When independent India was laying the groundwork for its first elections in 1952, workers at a factory in Mumbai’s Vikhroli were making history.

They were manufacturing the first-ever ballot boxes to be used in the general elections.

At Plant 1 of the Godrej & Boyce Mfg Co Ltd, these workers produced nearly 12.83 lakh ballot boxes within four months.

The Election Commission drew pictorial symbols for political parties, so voters didn’t have to read the names out.

This ensured that even those who were not literate could cast their vote without needing someone to help them.

They also set the system of marking voters with indelible ink to prevent second voting. The biggest question, though, was who would manufacture the lakhs of ballot boxes.

Apart from being sturdy and cost-effective, the manufacturers had to ensure that the boxes were tamper-proof.

Besides, external locks were very expensive. At this time, the skilled shop-floor worker at Godrej, Nathalal Panchal, came to the rescue.

After 50 designs and prototypes, one ballot box was deemed technically acceptable and economically viable.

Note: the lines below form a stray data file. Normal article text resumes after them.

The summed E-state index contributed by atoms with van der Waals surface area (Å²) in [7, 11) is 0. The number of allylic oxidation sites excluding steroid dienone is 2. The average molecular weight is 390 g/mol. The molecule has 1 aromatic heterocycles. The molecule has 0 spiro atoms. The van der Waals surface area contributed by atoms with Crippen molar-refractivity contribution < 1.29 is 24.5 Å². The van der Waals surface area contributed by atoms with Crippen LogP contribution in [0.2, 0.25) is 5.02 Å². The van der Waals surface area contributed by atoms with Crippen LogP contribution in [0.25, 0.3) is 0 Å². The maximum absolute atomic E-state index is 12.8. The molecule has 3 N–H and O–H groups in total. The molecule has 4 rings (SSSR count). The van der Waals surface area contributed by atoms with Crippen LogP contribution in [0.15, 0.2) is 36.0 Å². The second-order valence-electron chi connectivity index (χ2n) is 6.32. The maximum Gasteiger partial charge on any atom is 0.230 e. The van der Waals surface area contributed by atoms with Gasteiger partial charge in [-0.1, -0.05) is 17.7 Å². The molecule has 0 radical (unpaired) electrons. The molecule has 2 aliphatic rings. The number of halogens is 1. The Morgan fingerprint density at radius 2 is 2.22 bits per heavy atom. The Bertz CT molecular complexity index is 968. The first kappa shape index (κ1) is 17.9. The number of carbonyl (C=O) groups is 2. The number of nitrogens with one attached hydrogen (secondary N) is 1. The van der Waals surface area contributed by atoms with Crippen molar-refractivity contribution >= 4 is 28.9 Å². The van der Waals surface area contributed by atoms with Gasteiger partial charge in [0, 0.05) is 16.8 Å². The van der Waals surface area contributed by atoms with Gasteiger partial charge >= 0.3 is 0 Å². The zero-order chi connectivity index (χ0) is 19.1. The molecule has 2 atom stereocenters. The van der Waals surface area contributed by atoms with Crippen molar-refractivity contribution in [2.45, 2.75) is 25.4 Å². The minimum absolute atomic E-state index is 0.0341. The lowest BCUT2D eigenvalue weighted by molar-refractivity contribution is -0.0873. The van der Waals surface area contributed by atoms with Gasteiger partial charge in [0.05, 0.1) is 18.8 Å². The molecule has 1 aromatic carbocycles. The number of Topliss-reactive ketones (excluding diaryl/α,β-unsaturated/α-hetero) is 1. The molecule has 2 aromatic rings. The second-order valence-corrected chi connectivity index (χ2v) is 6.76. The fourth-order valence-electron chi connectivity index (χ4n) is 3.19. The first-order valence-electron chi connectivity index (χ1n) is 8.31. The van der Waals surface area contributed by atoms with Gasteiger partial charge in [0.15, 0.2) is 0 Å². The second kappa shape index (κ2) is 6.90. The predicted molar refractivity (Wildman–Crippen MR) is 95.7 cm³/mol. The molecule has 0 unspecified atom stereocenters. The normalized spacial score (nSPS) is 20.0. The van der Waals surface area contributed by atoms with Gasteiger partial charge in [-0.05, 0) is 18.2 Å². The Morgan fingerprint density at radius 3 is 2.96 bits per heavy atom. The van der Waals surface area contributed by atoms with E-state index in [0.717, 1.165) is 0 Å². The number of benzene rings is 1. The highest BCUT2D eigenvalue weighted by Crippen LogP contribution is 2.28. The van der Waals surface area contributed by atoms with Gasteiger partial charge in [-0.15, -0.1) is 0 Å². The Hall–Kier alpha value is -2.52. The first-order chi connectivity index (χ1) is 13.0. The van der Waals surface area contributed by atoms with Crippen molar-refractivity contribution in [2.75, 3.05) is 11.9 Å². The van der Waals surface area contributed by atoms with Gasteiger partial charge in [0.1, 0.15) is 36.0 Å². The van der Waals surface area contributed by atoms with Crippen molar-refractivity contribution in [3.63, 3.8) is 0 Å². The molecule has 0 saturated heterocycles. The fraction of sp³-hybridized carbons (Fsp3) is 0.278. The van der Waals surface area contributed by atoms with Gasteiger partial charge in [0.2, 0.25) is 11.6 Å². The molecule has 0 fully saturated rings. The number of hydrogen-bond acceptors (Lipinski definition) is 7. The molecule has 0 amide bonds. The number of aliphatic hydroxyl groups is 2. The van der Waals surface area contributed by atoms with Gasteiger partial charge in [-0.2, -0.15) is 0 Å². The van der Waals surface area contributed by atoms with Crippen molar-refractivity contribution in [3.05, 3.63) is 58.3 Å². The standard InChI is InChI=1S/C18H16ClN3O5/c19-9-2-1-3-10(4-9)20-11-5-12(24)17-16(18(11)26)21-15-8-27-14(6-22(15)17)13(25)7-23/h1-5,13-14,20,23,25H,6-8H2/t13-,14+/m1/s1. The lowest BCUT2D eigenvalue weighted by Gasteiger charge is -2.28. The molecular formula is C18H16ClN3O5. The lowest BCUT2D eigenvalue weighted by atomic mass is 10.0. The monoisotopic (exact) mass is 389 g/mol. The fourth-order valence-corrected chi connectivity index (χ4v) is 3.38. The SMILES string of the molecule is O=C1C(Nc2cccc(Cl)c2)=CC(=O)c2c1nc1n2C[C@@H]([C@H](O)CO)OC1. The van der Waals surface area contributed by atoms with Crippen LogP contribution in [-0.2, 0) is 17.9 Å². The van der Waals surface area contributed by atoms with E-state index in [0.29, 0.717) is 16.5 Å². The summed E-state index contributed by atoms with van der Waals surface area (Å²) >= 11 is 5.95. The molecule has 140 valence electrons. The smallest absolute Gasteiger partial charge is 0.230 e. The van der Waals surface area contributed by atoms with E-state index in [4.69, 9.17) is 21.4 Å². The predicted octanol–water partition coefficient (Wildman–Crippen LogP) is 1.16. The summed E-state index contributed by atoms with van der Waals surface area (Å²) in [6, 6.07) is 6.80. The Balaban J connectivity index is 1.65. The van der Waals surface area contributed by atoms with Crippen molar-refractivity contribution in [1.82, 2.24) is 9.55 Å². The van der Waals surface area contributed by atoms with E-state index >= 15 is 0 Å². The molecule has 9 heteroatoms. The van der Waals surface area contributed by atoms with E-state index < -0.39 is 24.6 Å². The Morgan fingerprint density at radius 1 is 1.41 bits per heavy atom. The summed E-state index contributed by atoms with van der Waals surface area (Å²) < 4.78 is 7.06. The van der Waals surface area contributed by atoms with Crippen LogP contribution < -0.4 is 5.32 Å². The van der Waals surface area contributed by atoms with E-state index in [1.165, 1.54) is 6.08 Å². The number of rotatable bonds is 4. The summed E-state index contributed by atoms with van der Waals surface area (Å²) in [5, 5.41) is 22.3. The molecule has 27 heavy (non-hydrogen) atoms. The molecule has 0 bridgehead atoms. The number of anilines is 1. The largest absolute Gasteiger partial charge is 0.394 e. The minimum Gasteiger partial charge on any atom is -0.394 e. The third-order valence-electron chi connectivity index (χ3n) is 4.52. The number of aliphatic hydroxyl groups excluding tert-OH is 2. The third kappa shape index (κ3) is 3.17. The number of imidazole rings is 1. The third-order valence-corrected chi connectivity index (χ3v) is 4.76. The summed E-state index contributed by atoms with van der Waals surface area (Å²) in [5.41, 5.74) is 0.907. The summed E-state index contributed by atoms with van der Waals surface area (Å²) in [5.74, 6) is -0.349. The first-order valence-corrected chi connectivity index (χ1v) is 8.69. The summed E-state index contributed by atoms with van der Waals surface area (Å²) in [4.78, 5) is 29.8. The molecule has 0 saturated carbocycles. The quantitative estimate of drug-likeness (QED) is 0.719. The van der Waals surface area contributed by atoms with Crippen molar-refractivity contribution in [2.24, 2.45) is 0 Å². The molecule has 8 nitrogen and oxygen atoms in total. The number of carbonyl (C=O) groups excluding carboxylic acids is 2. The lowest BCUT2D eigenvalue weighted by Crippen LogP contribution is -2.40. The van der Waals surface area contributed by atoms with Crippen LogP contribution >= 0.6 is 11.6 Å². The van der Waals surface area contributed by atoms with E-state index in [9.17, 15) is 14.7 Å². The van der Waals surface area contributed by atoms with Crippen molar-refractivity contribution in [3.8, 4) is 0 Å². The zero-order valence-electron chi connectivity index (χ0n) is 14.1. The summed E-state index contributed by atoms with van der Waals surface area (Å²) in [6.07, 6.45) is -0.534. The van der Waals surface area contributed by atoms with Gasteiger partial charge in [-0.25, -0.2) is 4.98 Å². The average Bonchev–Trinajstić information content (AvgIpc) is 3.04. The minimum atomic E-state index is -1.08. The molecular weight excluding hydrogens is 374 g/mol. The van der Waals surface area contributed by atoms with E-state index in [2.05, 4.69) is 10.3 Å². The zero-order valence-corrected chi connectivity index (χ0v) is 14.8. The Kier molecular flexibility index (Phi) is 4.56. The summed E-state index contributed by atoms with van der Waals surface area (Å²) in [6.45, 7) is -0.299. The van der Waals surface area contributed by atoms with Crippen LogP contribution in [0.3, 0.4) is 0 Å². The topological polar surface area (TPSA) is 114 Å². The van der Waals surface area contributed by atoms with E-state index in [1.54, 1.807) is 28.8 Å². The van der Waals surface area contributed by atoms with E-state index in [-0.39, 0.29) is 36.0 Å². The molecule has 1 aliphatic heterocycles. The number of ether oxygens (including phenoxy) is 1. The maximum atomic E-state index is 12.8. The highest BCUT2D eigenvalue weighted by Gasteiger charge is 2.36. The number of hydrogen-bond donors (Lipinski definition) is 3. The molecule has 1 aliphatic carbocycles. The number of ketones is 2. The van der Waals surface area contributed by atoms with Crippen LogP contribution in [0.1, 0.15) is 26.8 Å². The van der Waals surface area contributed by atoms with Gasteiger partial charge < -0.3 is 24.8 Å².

Panchal had finally designed a ballot box that ticked all the criteria. “It could only be opened by breaking a pre-impressed insignia and manipulating the locking lever through the aperture covered by the insignia,” Vrunda Pathare, chief archivist at Godrej, told The Hindu Business Line.

The workers manufactured 15,000 ballot boxes a day, even clocking their best at 22,000 boxes per day!

Even at a time where raw materials like steel were in short supply, more than 82,000 tonnes of steel were used in manufacturing these boxes.

As shocking as it is, the production cost of one ‘olive green’ ballot box was just Rs 5. Once this order was ready, the boxes were shipped to more than 23 states in India.

Godrej-made ballot boxes were used in the elections from the 1950s until the 1960s.